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Is Lack Of Italian A Disadvantage?

Discussion in 'Italian Language' started by messalina, Jun 7, 2013.

  1. If you aren't fluent in Italian when you go to live in Italy, is it a very big disadvantage? I 'm going to be buying a place in a rural area, so there will be a lot of people who don't speak English, but my Italian is very basic at the moment, though I am learning.
  2. In my experience there aren't many people that speak English, mostly they are younger or persons that use it for works.

    So don't expect the average person in a rural area to understand you :). other than that usually Italian express a lot with gesture so this could help ;)
  3. Thanks for the advice. I figured that only the tourist spots had people who spoke English well, but Italian is such a beautiful language that it's not a chore to learn it. In fact, I'll be glad for the opportunity to practice my Italian when we do move there.
  4. Yes, you will need a basic knowledge of Italian to complete the administrative tasks to make your stay regular. (tax code, utility services, health services, etc...)

    All of the legal forms are in Italian and most people don't speak English that well. I agree with Luca though, Italians use a lot of gesture when they speak so this may help.

    But don't worry, you will probably meet someone who will be able to help you at the beginning, and if not, there are always people on forums such as this that may be nearby to help.
  5. I agree with what Chillout said, you kind of need to have some knowledge of the language since you have to fill out legal forms and everything else.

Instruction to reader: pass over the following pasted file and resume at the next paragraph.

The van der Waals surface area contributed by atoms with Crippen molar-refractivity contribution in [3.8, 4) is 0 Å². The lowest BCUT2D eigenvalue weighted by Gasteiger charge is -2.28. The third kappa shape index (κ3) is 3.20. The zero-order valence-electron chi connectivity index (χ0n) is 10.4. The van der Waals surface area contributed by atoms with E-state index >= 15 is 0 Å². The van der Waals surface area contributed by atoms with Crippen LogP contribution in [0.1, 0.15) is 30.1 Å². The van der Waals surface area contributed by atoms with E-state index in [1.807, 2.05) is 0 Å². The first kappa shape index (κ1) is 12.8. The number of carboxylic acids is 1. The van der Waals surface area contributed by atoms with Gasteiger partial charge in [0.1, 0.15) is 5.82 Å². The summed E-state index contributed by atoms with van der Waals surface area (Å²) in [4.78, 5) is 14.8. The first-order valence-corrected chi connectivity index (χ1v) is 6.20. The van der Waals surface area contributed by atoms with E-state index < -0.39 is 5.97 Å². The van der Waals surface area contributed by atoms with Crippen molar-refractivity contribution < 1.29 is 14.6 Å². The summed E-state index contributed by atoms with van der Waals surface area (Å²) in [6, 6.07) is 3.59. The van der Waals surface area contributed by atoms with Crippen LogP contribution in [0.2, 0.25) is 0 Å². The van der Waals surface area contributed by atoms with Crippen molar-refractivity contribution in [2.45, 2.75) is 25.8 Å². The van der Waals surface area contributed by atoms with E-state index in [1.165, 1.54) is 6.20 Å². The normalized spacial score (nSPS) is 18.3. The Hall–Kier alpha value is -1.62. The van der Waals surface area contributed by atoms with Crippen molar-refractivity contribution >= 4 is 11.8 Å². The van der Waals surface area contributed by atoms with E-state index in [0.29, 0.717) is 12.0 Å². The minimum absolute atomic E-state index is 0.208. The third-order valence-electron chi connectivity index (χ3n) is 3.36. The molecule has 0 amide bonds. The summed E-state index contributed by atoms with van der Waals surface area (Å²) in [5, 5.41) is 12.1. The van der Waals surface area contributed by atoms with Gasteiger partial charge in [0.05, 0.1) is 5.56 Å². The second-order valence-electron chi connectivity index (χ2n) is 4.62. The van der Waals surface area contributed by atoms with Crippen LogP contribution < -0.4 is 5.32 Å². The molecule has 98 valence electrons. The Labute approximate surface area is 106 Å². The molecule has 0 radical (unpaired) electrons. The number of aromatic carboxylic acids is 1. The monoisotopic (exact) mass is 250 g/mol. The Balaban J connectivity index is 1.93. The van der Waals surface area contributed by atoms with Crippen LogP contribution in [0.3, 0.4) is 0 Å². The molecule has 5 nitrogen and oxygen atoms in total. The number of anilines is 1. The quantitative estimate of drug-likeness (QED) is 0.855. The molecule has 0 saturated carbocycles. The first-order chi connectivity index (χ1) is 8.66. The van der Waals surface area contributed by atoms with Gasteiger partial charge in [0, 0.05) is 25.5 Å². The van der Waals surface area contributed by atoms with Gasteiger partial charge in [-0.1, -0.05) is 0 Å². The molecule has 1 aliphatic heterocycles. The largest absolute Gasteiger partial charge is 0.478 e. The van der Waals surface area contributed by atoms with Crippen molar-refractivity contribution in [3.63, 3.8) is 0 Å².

Regarding the gesture part, I'm not sure what to tell you though. I'd say it's better to know what the words mean, I have had a bit of trouble understanding Italian, even with all the gestures that accompany it...

    It's great that you like the language! I didn't like Italian at all at first! I needed some time to get used to it before liking it :p
  6. (Messalina was the wife of Claudio in the ancient rome, by the period of Caligola the mad emperor. That' the name that represents lust as she was a sex addict. You won't find girls named Messalina in italy.)

    Dear messalina in tutal area you won't find many people speaking english, and what you'll learn will be mainly dialect.You will be alone for a long period. I'd suggest to start with a bigger city where you can find more easily people speaking english, and friends. In the beginning it's great to find people from your country, it makes the shock of changing everything much more tolerable.

    The langueage is hard, I agree again with Rosie. from the gestures you won't understand so much, we're not Marcel Marceau :D It will be more like typing all the time on the traslator of our smartphone (italians are mad about smarphones, i can't explain why)
  7. It has been interesting to read this thread. I, too, have been learning to speak Italian, but it seems I had wrongly assumed that many Italians speak English. Hopefully I will be fluent by the time I visit there.
  8. Patrizio, the book "I Claudius" is my favourite, which is why I chose this as a username, but I take your point and I can understand why there wouldn't be many girls with that as a real name in Italy ;) We haven't actually bought a property yet, so there is plenty of time for us to explore some areas of Italy and find a place with other ex patriots nearby.
  9. It depends, I work in IT me and all my colleague must know English for work, but if you go out to the restaurant or do some shopping it's all another things, expect (in general) that people don't know it.
  10. I plan to learn more Italian in case I do end up living there, but I can't imagine ever being good enough to complete legal papers without some help.
  11. Warrior, maybe you could get Rosetta Stone to learn Italian. I know there are a lot of books on Amazon that you can buy to learn the language as well.